"We are talking orders of magnitude lower than military technology," Wheeler said, referring to the prices for commercial equipment.

While DroneDeploy is building software and Airware is developing systems, some startups are focusing on services. Matternet Inc., funded by Andreessen Horowitz, aims to use drones for delivery of items such as mail and medical supplies.

Bloomberg LP, the parent of Bloomberg News, is an investor in Andreessen Horowitz.

Firefighters and law enforcement officials are likely to be some of the early beneficiaries of the drop in costs, said Kent Goldman, a partner at First Round Capital in San Francisco.

"I see a bright future for non-military applications," he said.

1
Text Only | Photo Reprints
Features
  • Boston doctors can now prescribe you a bike

    The City of Boston this week is rolling out a new program that's whimsically known as "Prescribe-a-Bike." Part medicine, part welfare, the initiative allows doctors at Boston Medical Center to write "prescriptions" for low-income patients to get yearlong memberships to Hubway, the city's bike-share system, for only $5.

    April 16, 2014

  • treadmill-very-fast.jpg Tax deduction for a gym membership?

    April marks another tax season when millions of Americans will deduct expenses related to home ownership, children and education from their annual tax bill. These deductions exist because of their perceived value to society; they encourage behaviors that keep the wheels of the economy turning. So why shouldn't the tax code be revised to reward preventive health?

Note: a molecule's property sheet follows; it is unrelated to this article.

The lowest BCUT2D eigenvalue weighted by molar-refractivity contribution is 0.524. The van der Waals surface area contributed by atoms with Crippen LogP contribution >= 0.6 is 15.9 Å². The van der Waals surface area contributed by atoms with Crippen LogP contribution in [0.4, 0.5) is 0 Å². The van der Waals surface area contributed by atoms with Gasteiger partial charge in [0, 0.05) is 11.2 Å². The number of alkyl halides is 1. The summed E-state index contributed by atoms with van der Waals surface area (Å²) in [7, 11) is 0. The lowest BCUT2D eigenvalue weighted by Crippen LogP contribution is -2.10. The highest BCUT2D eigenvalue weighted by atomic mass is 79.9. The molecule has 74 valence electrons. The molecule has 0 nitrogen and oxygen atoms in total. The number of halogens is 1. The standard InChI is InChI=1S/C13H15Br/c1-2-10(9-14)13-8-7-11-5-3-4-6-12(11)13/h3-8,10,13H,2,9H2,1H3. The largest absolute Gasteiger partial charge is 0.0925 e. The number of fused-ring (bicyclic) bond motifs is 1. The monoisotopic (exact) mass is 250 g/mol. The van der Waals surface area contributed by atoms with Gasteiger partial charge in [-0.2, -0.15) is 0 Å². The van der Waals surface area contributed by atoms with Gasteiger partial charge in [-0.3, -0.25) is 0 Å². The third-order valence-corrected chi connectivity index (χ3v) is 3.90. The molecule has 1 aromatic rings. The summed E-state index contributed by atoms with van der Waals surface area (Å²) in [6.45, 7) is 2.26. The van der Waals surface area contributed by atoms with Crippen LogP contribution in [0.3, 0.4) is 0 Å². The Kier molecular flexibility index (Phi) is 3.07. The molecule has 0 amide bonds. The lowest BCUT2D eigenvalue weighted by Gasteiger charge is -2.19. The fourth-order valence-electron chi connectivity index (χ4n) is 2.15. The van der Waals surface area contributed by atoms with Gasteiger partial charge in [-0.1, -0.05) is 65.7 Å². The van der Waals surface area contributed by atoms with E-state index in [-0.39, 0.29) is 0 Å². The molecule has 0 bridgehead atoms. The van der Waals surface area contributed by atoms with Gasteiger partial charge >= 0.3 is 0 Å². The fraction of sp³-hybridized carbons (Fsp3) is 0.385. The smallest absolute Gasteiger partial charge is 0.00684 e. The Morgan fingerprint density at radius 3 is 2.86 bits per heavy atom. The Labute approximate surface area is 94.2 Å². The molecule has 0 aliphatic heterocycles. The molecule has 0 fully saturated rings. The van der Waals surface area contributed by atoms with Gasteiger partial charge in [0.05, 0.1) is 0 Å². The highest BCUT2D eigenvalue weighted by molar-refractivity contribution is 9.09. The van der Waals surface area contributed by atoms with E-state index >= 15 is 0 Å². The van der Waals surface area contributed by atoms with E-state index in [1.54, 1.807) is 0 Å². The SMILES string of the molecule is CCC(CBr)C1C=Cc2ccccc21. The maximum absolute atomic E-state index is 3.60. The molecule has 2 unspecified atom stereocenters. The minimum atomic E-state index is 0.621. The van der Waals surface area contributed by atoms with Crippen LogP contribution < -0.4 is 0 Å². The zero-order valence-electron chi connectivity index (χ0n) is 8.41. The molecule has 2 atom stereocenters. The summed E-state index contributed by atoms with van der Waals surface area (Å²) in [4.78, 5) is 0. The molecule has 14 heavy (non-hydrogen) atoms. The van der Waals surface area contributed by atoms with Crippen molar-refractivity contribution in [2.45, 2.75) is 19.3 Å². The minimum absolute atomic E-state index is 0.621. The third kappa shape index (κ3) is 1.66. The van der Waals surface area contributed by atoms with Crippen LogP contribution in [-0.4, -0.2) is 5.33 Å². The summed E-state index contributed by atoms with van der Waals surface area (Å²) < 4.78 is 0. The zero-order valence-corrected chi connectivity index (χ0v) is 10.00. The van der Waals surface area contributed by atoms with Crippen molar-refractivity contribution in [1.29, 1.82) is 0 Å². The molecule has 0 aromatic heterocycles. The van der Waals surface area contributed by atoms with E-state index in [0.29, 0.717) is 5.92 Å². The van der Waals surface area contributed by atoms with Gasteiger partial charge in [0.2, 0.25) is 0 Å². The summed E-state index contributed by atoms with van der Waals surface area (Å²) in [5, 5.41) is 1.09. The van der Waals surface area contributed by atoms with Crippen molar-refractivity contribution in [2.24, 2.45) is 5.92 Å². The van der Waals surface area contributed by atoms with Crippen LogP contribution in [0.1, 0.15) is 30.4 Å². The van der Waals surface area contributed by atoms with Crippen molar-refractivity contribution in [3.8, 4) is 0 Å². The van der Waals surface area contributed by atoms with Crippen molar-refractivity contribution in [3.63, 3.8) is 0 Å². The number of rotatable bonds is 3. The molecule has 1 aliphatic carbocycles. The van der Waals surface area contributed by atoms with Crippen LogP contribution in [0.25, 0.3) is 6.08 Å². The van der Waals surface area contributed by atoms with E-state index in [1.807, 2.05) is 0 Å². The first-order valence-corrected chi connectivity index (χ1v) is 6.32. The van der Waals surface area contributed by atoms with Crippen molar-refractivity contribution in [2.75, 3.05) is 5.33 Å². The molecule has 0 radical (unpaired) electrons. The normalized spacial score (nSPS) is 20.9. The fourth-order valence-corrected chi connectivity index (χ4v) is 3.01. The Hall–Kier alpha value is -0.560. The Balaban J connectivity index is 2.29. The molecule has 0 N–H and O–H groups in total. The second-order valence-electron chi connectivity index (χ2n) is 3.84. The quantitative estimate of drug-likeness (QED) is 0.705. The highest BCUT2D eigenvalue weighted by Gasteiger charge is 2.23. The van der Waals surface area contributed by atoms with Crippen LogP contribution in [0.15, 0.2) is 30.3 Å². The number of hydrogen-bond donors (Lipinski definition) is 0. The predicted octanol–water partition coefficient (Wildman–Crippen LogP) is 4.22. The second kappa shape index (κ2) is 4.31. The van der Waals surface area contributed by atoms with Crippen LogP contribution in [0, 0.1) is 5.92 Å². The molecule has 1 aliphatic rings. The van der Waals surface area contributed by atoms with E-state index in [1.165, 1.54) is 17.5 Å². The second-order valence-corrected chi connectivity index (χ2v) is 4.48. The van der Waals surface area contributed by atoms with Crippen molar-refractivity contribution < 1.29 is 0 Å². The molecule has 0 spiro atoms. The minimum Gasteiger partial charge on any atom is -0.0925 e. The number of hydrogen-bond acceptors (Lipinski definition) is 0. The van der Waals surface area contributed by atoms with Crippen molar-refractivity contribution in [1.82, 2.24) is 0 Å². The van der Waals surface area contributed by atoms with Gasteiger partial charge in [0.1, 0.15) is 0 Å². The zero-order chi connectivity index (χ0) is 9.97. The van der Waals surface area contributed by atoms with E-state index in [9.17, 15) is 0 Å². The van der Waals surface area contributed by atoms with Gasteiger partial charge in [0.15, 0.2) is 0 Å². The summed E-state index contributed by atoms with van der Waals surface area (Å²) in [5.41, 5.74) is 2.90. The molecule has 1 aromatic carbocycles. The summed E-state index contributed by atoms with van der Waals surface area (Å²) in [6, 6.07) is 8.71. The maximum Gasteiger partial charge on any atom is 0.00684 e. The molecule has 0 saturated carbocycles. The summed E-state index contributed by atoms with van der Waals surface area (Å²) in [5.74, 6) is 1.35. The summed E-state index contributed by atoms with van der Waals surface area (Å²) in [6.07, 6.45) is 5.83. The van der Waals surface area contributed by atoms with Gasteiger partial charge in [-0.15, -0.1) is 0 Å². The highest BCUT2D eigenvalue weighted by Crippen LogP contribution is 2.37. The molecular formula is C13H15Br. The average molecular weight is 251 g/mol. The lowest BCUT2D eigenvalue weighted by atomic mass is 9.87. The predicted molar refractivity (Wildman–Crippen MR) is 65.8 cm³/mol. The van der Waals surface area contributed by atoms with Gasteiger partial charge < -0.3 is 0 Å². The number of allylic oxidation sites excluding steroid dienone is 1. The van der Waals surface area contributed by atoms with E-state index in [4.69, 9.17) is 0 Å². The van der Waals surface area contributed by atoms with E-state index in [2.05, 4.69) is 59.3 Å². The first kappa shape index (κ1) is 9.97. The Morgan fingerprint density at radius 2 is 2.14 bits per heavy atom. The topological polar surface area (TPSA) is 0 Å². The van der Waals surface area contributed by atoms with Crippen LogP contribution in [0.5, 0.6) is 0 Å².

April 16, 2014 1 Photo

  • Screen shot 2014-04-11 at 4.49.09 PM.png Train, entertain your pets with these 3 smartphone apps

    While they may not have thumbs to use the phone, pets can benefit from smartphone apps designed specifically for them.

    April 13, 2014 1 Photo

  • DayCareCosts.jpg Day care's cost can exceed college tuition in some states

    Most parents will deal with an even larger kid-related expense long before college, and it's a cost that very few of them are as prepared for: day care.

    April 13, 2014 1 Photo

  • Stepping forward: The real Colbert

    Letterman changed the late-night TV game between his run on NBC's "Late Night" and starting the "Late Show" franchise in 1993. And while it's tough to replace a pop-culture icon, Colbert, in terms of pedigree and sense of humor, makes the most sense.

    April 13, 2014

  • Faithful to relive Christ’s journey to the cross, ending with Easter

    April 12, 2014

  • Orthodox Christians to commemorate Lord’s passion with ritual services

    April 12, 2014

  • 10 tips for surviving a severe allergy season

    My colleague Brady Dennis reported recently that the arrival of warmer weather will soon unleash a pollen tsunami in parts of the country where the winter has been especially long and cold. Here are some survival tips from Clifford W. Bassett, an allergy specialist and assistant clinical professor of medicine at the New York University School of Medicine.

    April 11, 2014

  • Is a paleo vegetarian diet possible?

    Research shows most people can follow a regimented eating plan for a short time. That's not the challenge. The challenge is finding a healthful eating plan you can follow day after day and achieve your long-term health goals. At this point, it doesn't appear that the paleo eating plan meets these objectives for most people.

    April 11, 2014

  • VIDEO | CBS taps Colbert as Letterman’s Late Show successor

    Bloomberg’s Jon Erlichman reports that CBS has announced Stephen Colbert as its choice to replace the retiring David Letterman as host of “The Late Show” on Bloomberg Television’s “Lunch Money.”

    April 11, 2014

Poll

Do you think that Jack Williams will get the 270 signatures from city residents needed in order to have a referendum placed on a municipal ballot to have the city's pressure test mandate repealed?

Yes
No
I'm not sure
     View Results